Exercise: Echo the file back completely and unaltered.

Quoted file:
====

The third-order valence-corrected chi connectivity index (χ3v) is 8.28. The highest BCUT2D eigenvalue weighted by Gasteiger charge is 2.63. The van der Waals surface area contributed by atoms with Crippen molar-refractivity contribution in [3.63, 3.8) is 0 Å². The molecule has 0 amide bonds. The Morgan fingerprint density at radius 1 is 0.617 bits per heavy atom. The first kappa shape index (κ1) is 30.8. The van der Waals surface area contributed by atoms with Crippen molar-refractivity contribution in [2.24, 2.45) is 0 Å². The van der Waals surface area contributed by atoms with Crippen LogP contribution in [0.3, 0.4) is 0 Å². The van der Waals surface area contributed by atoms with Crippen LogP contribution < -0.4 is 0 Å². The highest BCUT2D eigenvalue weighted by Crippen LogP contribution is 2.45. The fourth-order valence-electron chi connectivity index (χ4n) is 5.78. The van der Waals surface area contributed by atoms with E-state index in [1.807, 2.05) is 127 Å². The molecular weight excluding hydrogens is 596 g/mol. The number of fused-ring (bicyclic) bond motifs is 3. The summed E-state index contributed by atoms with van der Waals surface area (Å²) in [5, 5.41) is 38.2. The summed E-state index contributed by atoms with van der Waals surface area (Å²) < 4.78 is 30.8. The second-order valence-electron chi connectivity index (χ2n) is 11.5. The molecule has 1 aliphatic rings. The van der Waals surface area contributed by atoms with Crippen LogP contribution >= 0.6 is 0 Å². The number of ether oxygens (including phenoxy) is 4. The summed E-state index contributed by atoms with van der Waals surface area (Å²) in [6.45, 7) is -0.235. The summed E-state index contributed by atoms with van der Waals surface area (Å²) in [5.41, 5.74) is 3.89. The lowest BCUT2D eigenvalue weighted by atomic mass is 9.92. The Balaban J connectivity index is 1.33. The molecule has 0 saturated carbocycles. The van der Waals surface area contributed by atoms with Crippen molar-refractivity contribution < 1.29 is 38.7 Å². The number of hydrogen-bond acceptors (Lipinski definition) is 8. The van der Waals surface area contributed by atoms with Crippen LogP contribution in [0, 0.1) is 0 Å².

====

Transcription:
The third-order valence-corrected chi connectivity index (χ3v) is 8.28. The highest BCUT2D eigenvalue weighted by Gasteiger charge is 2.63. The van der Waals surface area contributed by atoms with Crippen molar-refractivity contribution in [3.63, 3.8) is 0 Å². The molecule has 0 amide bonds. The Morgan fingerprint density at radius 1 is 0.617 bits per heavy atom. The first kappa shape index (κ1) is 30.8. The van der Waals surface area contributed by atoms with Crippen molar-refractivity contribution in [2.24, 2.45) is 0 Å². The van der Waals surface area contributed by atoms with Crippen LogP contribution in [0.3, 0.4) is 0 Å². The van der Waals surface area contributed by atoms with Crippen LogP contribution < -0.4 is 0 Å². The highest BCUT2D eigenvalue weighted by Crippen LogP contribution is 2.45. The fourth-order valence-electron chi connectivity index (χ4n) is 5.78. The van der Waals surface area contributed by atoms with E-state index in [1.807, 2.05) is 127 Å². The molecular weight excluding hydrogens is 596 g/mol. The number of fused-ring (bicyclic) bond motifs is 3. The summed E-state index contributed by atoms with van der Waals surface area (Å²) in [5, 5.41) is 38.2. The summed E-state index contributed by atoms with van der Waals surface area (Å²) < 4.78 is 30.8. The second-order valence-electron chi connectivity index (χ2n) is 11.5. The molecule has 1 aliphatic rings. The van der Waals surface area contributed by atoms with Crippen LogP contribution >= 0.6 is 0 Å². The number of ether oxygens (including phenoxy) is 4. The summed E-state index contributed by atoms with van der Waals surface area (Å²) in [6.45, 7) is -0.235. The summed E-state index contributed by atoms with van der Waals surface area (Å²) in [5.41, 5.74) is 3.89. The lowest BCUT2D eigenvalue weighted by atomic mass is 9.92. The Balaban J connectivity index is 1.33. The molecule has 0 saturated carbocycles. The van der Waals surface area contributed by atoms with Crippen molar-refractivity contribution < 1.29 is 38.7 Å². The number of hydrogen-bond acceptors (Lipinski definition) is 8. The van der Waals surface area contributed by atoms with Crippen LogP contribution in [0, 0.1) is 0 Å².